Monday, April 2, 2012
Tips to Running Injury Free
Sometimes I feel like I'm an expert in injuries! I've grown up playing soccer and running 5k races. I took time off of running while I was in college and even after I graduated. I did play soccer through college though. The training room became my second home. I started my freshman year season with a pulled hip flexor. I've always had weaker ankles, so I was always in there to get them taped before every practice and game. Not to mention all the extra exercises I had to do to get them stronger. Most of these were just smaller injuries, but like many soccer players, bigger injuries were to come. My junior year I tore my left ACL and had to have reconstructive surgery. I was able to return and play my senior year. After graduating I continued to play, but a few years later I tore my right ACL, again having reconstructive surgery. I think these injuries mean I will always have some aches and pains that I deal with off and on.
Over the last few years I have started to run races again. I've finished all distances of races including 5ks, 10ks, 15ks, half marathons, triathlons, and full marathons, even a half and full marathon in one weekend. I still have continued to play soccer, but have found that the two sports are tough to do at the same time injury wise. A couple of years ago I pulled my hamstring. Right afterwards I got pregnant with my third child. I figured the rest of not playing soccer would help it heal, even though I continued to run. It did seem to get better, until I started playing again and the pain came right back.
So my first tip would be to see a doctor sooner than later after an injury. Otherwise it could become a chronic problem that is a lot tougher to heal! I am now working with a physical therapist to try and heal my hamstring pain, which has actually led to other issues as well. Uggghhh! But at least I feel like I'm on the path to healing.
So you might be wondering why you would follow any tips I might have! This is one of those do as I say, not as I do kind of situations. Plus these are tips I have found through my research from other professionals.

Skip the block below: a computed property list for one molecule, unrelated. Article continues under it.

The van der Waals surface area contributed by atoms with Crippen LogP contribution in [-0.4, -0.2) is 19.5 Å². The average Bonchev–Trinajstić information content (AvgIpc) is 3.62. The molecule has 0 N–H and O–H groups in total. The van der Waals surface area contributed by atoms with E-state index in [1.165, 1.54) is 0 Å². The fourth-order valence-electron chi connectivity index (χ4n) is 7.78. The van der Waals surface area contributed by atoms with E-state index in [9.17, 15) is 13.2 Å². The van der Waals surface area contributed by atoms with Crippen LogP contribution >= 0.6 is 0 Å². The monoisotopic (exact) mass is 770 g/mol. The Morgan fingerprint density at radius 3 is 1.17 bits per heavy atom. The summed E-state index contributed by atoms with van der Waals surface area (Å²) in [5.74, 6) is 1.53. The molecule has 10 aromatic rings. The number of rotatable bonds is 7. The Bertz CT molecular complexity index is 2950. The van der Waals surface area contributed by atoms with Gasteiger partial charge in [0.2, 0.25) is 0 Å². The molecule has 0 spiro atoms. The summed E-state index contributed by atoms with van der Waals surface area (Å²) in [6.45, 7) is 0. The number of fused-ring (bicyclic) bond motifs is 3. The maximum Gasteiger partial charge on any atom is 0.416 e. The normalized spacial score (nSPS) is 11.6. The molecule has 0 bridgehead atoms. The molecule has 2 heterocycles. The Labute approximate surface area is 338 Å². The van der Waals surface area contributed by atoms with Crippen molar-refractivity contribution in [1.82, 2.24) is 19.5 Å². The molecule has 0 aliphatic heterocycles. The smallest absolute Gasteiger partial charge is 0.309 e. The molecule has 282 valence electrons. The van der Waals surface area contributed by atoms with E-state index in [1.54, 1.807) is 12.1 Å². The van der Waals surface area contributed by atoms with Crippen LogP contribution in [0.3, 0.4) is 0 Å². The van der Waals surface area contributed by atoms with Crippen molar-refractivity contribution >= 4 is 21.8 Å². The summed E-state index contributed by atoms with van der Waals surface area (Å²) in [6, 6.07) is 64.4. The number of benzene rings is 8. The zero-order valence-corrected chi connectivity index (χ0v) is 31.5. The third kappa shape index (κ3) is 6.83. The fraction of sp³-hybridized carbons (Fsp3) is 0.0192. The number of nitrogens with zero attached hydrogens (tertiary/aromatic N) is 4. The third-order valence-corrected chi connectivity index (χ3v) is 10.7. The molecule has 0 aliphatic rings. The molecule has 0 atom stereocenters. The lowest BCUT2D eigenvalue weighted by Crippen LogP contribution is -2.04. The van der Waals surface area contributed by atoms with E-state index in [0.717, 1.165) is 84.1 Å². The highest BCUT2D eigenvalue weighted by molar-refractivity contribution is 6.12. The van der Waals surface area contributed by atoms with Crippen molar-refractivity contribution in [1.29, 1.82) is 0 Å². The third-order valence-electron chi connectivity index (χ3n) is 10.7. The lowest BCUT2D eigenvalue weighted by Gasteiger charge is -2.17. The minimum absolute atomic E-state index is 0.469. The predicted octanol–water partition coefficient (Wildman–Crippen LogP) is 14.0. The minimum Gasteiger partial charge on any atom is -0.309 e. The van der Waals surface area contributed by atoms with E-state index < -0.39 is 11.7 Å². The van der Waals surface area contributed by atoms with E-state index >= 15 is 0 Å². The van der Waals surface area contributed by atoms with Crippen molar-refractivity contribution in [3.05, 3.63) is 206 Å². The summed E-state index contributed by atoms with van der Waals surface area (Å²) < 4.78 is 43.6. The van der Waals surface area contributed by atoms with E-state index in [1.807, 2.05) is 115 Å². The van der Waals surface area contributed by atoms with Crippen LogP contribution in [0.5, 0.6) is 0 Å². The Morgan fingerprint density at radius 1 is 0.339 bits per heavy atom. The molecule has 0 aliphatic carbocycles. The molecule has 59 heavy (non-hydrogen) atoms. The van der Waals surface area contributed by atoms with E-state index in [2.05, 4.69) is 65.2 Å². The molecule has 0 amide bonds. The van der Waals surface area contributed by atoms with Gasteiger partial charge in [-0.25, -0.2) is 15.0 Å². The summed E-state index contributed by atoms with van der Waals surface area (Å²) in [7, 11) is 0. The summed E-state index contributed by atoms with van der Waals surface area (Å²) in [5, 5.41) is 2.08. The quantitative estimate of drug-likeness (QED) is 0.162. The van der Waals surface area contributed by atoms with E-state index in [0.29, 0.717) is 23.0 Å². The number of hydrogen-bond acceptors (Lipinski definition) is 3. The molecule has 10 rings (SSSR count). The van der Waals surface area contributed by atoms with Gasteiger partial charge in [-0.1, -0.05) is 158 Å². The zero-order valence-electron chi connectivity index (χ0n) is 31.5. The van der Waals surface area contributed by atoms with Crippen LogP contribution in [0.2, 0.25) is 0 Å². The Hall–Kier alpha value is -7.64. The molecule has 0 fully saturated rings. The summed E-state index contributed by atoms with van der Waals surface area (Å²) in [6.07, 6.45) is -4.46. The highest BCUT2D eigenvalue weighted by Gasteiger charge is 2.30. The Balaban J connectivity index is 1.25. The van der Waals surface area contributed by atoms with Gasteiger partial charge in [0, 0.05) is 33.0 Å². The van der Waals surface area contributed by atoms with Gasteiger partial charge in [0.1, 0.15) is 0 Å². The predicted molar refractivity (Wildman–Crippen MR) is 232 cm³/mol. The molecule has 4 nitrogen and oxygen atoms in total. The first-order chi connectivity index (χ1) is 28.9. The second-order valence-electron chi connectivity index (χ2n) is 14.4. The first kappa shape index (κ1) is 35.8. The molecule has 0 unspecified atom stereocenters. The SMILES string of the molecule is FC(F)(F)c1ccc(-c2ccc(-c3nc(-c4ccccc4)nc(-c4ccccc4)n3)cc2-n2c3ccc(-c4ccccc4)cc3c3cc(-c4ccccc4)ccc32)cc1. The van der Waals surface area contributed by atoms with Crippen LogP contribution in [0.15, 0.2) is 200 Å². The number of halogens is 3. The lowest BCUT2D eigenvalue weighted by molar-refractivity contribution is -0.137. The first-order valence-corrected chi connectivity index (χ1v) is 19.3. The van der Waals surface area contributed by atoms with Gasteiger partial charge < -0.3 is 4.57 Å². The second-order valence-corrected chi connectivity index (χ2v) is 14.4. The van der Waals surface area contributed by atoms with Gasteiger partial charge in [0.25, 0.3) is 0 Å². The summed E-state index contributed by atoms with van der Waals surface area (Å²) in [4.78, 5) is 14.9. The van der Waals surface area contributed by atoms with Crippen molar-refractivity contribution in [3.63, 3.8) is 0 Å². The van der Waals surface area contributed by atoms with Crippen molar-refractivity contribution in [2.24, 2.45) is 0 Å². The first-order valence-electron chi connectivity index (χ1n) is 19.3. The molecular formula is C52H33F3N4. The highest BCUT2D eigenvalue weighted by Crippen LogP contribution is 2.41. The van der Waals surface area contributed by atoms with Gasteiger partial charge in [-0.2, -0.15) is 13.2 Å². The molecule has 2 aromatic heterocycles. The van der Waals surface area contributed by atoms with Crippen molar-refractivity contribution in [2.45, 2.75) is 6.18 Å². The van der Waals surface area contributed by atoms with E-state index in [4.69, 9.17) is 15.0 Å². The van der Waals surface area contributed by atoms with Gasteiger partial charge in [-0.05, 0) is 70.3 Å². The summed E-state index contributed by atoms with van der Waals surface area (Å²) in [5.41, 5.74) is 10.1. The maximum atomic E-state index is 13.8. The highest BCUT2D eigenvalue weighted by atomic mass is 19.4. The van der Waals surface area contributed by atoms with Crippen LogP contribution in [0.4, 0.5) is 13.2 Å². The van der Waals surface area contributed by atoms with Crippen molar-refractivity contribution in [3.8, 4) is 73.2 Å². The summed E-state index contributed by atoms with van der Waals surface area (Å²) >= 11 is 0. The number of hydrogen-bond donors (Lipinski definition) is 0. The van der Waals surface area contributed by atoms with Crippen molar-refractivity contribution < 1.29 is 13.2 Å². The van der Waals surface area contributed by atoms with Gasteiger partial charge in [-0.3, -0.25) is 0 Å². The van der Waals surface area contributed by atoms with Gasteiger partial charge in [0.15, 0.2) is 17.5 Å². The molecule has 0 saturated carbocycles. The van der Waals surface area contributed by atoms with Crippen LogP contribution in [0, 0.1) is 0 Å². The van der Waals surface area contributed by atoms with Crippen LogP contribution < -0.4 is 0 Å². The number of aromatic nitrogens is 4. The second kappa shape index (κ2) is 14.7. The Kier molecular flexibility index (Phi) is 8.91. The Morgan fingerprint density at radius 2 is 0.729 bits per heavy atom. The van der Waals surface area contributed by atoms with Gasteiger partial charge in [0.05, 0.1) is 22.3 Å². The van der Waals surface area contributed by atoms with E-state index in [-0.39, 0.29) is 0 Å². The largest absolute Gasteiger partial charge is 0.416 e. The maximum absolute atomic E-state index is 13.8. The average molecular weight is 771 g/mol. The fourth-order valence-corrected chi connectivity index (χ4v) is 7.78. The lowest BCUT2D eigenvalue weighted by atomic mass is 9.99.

1. Wear Good Shoes! There are many specialty running stores that can analyze your gait to see what kind of shoes are right for you. Try out any shoes before you buy to make sure that they are comfortable. Also track your mileage in your shoes. They should be replaced every 350-550 miles.
2. Think about posture when you run. Stand up straight! Good posture will help you get more oxygen into your lungs.
3. Hydrate! If you are dehydrated before you even start running, you have more of a chance of muscle cramps.
4. Stretching is kind of a controversial thing. Some say stretch, some say don't. Never stretch cold muscles. This can actually cause injuries. Be sure to stretch abnormally tight areas, but only after you have warmed them up.
5. Build mileage slowly. If you are trying to increase the distance you run, be sure to only up it about 10% at a time. Building slowly will decrease your chance of injury.
6. Build you core stability. Your core is just that, the core to everything else you do. Simple exercises such as planks and side planks can help you get stronger. This will also help you with your posture and the power you are able to generate.
7. DIY Massage. Running can naturally cause some muscles to tighten. A great way to lengthen these muscles is a foam roller. My physical therapist friends believes that this is a beneficial practice for all runners. Simply lay on the foam roller with in under the side of your leg and roll it up and down to massage.
8. Cross Train. It is good for your body to rest as well. Try incorporating other workouts, such as biking or swimming into your routine, as well as rest days. These exercises will compliment running without adding extra stress to your body.
9. Balance is also an important thing for runners. Poor balance can lead to increased stress and instability in the lower body. Work on your balance with single leg dips or toss a ball with someone while balancing on one leg.
10. Strength training is an important factor as well. Many runners deal with knee pain that can stem from weakness in hip abductors. Strengthening the small and large muscles around the knee can take some of the pressure off the knee.
I hope these tips have given you something to think about. Have a good run and stay healthy!